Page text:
Slide1As I blogged about last week, part of the joy of running the Schechter Network is the opportunity to visit so many of our schools and see firsthand the excellence, the innovation and the impact of the work of our talented leaders and dedicated teachers.  We, as a network, have strived in our rebirth to be more cognizant of that excellence and to be more strategic in how we leverage it between our schools.  We have focused less energy, however, on trying to use our bully pulpit to shine a brighter light on our schools for the greater good of advocacy and support.  We want to try to do better…

…each of our schools was asked to share in their own words examples of programs and initiatives of what they think makes their school unique, special, excellent, and innovative. We promised to batch and share out as they come in.

We have been pleased with the responses so far and look forward to more volumes of the “Schechter Spotlight” after today’s.  Without further adieu – and in no particular order – it is our pleasure to introduce you to three of our amazing Schechter schools…

logoName of SchoolCommunity Day School (Pittsburgh, PA)

Description of SchoolCommunity Day School is a nurturing, academically excellent Jewish day school for the 21st century. From Early Childhood through Middle School, we inspire our students to love learning through innovative teaching methods and hands-on discovery. CDS is a welcoming community where Pittsburgh families who span the spectrum of Jewish belief and practice can learn and connect along with their children. As our students grow in knowledge from preschool through 8th Grade, they grow as people — finding their passions, embracing their Jewish identities, and preparing for successful and meaningful lives.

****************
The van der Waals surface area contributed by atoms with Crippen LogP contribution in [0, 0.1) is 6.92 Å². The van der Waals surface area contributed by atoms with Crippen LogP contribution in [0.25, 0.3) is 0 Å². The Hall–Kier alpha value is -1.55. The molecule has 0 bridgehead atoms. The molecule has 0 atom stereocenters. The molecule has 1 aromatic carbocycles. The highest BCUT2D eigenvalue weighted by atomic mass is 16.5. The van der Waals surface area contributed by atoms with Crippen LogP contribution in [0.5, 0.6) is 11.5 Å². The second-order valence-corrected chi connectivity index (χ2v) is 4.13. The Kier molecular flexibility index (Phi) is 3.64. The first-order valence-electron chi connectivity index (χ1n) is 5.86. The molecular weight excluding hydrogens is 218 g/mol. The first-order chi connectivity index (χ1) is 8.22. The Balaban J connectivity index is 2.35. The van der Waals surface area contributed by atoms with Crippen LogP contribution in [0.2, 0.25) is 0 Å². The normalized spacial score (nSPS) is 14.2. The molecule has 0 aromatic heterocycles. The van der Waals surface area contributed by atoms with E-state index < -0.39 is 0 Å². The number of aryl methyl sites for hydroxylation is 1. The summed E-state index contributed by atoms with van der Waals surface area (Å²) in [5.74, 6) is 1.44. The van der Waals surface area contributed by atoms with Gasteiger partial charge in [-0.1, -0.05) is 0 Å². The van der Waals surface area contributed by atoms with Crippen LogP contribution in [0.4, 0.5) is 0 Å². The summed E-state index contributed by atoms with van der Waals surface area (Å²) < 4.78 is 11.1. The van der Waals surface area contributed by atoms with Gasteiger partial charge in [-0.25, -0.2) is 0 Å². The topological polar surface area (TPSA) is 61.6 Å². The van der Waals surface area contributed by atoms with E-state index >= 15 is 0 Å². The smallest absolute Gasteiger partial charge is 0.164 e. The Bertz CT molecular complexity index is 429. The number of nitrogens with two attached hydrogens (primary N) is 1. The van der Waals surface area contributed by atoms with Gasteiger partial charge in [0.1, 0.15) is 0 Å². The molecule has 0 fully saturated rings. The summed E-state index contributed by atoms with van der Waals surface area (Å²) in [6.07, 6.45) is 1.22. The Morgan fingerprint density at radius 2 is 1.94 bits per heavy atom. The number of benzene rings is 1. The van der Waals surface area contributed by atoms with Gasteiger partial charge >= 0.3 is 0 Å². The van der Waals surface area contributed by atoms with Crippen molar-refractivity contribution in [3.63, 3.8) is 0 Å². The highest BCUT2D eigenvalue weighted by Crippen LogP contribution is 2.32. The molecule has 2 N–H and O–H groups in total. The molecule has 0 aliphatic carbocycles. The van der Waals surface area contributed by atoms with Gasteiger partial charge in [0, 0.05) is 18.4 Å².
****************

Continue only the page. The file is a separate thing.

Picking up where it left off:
Current Work/Projects:

  • We’re opening our new 3-year-old program in Fall 2016 (currently accepting applications on a waiting list).
  • We’re implementing Lucy Calkin’s Writing Workshop curriculum school-wide. This groundbreaking model used by thousands of schools worldwide was developed at the Teachers College Reading & Writing Project (TCRWP) at Columbia University in New York City. It’s a rigorous and engaging curriculum with a proven track record of improving student achievement that transforms children as early as kindergarten into published authors.
  • Community Day School has been recognized as a Facing History and Ourselves Innovative Schools Network Partner School, and we’ve introduced a rich “Facing Choices” curriculum in Pre-K to Grade 8. As part of this initiative, this year marked the first time that Community Day School was in session for Martin Luther King Jr. Day.  Instead of taking the day off, we took on the essential themes of this important day together as a school and with the broader Pittsburgh community in a meaningful way that honored the life and legacy of Dr. King.
  • We’re training interested CDS teachers on each level to coach every grade in mindfulness practices and we’re linking mindfulness to the ancient practice of t’fillah. Our students begin each morning in a meditative space as a way to connect with their past, reset their priorities, and get set for a day of purposeful and sacred work.
  • We’ve embarked on a visioning process by convening a task force of educators, parents, technologists, and scientists to identify opportunities for innovation and growth related to technology integration at Community Day School.
  • We’re establishing a Middle School Advisory program.
  • We’re benchmarking Hebrew language progress with a DIBELS-type Hebrew language assessment being created and piloted for us, as well as piloting “Dvash,” a new program for teaching Hebrew to children with dyslexia and other language-related challenges.
  • We’re offering a new class for parents of children ages 2-10 years old called Foundations for Jewish Family Living developed by The Florence Melton School of Adult Jewish Learning to enrich the Jewish conversations that naturally emerge around the dinner table when parents and children are able to share their learning.



cropped-banner101414Name of School:  Ner Tamid Community Day School (Sharon, MA)

Area of Strength/Passion/Specialty:   Multi-age, personalized learning